This blog is my place to vent and share resources with other parents of children of trauma. I try to be open and honest about my feelings in order to help others know they are not alone. Therapeutic parenting of adopted teenagers with RAD and other severe mental illnesses and issues (plus "neurotypical" teens) , is not easy, and there are time when I say what I feel... at the moment. We're all human!

Friday, November 2, 2012

LSI invoice

So much for blogging every day!  Sorry, I'll try harder. :)

Recently we received an invoice in the mail for Bear's LSI assessment*, which is required to determine whether or not Bear can go to mental health court..  Bear had told us to expect some paperwork from the person doing the assessment, so we were expecting a questionnaire or requests for documentation regarding his diagnoses... NOT an invoice!

I immediately called the CADC (certified alcohol and drug counselor) who'd done the assessment and sent us the invoice, and asked her why it was being sent to us (Bear is legally an adult and money is tight for us right now).  She said Bear had no way to pay for the assessment (true) and generally the family pays for it.  I asked what they normally do when an indigent person needs the assessment, and she said, if the person didn't have family that could pay for it, because they were dead or something, then the person just sat in jail.  Can you say major guilt trip?!!When I asked her again, she said sometimes, the lawyer might pay for it out of their own pocket, if there's no one else.  She then made it very clear that the LSI would not be submitted until the invoice had been paid.

We had a tough decision to make.  A big concern was that even if we did pay for the LSI, that Bear would still not be able to attend the mental health court because a first degree felony cannot be considered a "non-violent" crime.  Bear says the attorney thinks they may be able to get the charge reduced, but who knows.  We decided to talk to Pre-Paid Legal and get some advice regarding our options.

We were connected with a very knowledgeable attorney in the state where Bear is incarcerated, who told us that we had no legal obligation to pay for the LSI (which we knew), but more importantly she told us that if we paid for the assessment then there was a serious chance that the court might decide that Bear had access to someone who could pay his legal bills and he could lose his indigent status and therefore his court appointed attorney.  In other words, if we or any other family member paid this 75 dollar invoice, Bear could be on the hook for 75 thousand dollars in legal fees.  I need to make sure biofamily is aware of this and doesn't pay this invoice either.  She assured us that the court would pay for the LSI.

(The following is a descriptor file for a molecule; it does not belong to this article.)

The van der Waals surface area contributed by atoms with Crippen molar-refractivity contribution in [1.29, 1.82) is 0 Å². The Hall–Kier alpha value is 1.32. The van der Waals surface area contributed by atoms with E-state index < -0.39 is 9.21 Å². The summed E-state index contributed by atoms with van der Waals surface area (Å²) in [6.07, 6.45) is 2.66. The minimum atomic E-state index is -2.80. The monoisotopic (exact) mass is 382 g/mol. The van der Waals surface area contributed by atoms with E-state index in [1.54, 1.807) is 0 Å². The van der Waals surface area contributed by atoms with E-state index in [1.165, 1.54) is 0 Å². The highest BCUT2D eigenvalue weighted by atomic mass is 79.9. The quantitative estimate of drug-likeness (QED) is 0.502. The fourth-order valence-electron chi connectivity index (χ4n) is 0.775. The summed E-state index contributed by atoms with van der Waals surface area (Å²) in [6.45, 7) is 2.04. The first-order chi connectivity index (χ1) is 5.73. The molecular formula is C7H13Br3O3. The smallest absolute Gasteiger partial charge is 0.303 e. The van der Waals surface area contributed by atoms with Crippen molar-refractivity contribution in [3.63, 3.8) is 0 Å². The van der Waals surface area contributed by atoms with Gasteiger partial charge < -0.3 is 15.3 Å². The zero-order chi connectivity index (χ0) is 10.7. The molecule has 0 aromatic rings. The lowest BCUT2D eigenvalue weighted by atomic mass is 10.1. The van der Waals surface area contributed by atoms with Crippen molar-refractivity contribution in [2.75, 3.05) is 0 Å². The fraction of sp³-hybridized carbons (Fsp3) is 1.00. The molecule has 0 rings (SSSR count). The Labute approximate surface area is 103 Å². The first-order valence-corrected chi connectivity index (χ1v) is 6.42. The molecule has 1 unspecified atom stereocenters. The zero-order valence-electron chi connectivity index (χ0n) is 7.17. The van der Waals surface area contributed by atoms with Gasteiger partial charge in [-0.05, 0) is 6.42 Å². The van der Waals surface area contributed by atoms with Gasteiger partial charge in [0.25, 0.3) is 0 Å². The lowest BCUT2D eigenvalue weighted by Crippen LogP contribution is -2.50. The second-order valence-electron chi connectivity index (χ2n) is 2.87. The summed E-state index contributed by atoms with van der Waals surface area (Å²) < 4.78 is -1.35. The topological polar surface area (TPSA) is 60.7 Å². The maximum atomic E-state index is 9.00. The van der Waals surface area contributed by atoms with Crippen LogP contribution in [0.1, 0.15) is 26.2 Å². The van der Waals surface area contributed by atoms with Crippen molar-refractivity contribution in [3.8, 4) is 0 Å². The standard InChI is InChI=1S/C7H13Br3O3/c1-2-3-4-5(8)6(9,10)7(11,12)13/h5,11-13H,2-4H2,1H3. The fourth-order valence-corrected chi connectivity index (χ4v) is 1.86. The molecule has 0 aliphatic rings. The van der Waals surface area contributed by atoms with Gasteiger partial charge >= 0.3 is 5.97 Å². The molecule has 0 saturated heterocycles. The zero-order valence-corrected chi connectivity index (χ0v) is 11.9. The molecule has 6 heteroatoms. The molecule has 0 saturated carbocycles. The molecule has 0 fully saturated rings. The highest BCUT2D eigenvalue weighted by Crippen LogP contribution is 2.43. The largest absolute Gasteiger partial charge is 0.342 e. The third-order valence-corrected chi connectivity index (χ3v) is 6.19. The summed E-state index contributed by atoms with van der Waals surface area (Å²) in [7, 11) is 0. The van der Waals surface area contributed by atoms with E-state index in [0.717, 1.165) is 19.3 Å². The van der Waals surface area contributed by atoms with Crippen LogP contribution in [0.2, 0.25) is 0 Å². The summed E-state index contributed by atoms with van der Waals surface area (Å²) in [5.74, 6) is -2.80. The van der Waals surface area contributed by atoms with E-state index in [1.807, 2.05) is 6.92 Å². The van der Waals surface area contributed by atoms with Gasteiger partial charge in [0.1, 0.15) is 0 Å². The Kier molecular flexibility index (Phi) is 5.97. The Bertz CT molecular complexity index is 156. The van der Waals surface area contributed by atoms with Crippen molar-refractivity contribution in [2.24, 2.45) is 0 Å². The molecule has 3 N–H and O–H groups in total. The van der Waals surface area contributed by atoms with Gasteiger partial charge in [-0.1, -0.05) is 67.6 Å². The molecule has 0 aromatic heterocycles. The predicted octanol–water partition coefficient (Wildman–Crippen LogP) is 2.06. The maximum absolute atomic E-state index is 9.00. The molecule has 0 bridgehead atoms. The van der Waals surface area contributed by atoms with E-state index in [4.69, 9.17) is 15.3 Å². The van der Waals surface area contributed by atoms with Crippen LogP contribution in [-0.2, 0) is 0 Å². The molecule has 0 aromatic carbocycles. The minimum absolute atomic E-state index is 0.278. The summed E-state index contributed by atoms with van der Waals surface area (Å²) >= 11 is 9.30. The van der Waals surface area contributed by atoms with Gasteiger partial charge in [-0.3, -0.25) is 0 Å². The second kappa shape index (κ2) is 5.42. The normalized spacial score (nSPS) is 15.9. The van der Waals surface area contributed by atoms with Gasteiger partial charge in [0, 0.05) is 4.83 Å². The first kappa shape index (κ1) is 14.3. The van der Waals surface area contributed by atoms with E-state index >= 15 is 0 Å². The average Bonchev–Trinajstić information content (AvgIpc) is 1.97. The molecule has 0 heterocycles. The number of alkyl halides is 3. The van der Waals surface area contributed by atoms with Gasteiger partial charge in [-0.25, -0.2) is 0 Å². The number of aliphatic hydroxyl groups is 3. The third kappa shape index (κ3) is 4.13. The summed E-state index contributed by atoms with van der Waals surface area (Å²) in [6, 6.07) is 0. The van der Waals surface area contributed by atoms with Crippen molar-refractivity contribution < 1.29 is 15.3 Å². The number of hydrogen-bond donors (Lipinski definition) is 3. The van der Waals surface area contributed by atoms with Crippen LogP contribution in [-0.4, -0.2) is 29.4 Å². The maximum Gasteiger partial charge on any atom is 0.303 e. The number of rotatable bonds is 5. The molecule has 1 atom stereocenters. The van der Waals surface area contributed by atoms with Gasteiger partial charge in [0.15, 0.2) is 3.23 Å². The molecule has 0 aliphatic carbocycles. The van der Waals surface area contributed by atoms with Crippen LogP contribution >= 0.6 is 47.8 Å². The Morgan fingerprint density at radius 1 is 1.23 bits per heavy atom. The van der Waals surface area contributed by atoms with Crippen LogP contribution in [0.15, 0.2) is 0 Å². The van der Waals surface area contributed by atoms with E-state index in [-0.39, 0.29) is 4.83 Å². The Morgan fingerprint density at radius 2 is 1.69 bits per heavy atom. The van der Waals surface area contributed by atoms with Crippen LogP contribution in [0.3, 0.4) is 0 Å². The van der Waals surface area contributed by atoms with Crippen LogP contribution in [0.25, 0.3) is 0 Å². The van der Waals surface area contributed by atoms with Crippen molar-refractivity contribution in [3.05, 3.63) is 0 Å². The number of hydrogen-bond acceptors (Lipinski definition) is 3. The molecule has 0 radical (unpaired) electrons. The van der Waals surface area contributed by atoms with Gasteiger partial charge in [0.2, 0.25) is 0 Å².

She also mentioned a very recent addition to Statute 21 regarding mental health care for detainees.  Apparently a detainee did not get the mental health care and medications he needed and he ended up seriously harming himself and died.  She suggested we mention it Bear's attorney, since Bear has been in jail since the end of July and still hasn't received any mental health care.

Our attorney suggested  some wording for what to say to Bear's court appointed attorney (I faxed it since he doesn't return my calls).  This is what I sent:

Dear Mr. Attorney,
I have tried to reach you by phone several times, but continue to receive no response, so I have decided to fax you this information.
Recently we received an invoice from Ms. B. S., CADC in the amount of $75.00 for Bear’s court-ordered LSI assessment.  I contacted Ms. B. S. to question why we were sent the invoice for Bear’s assessment, and was told that if we did not pay for the LSI she would not submit it, and Bear would be forced to sit in jail indefinitely until the invoice was paid.  We are not able to pay for this or any other testing.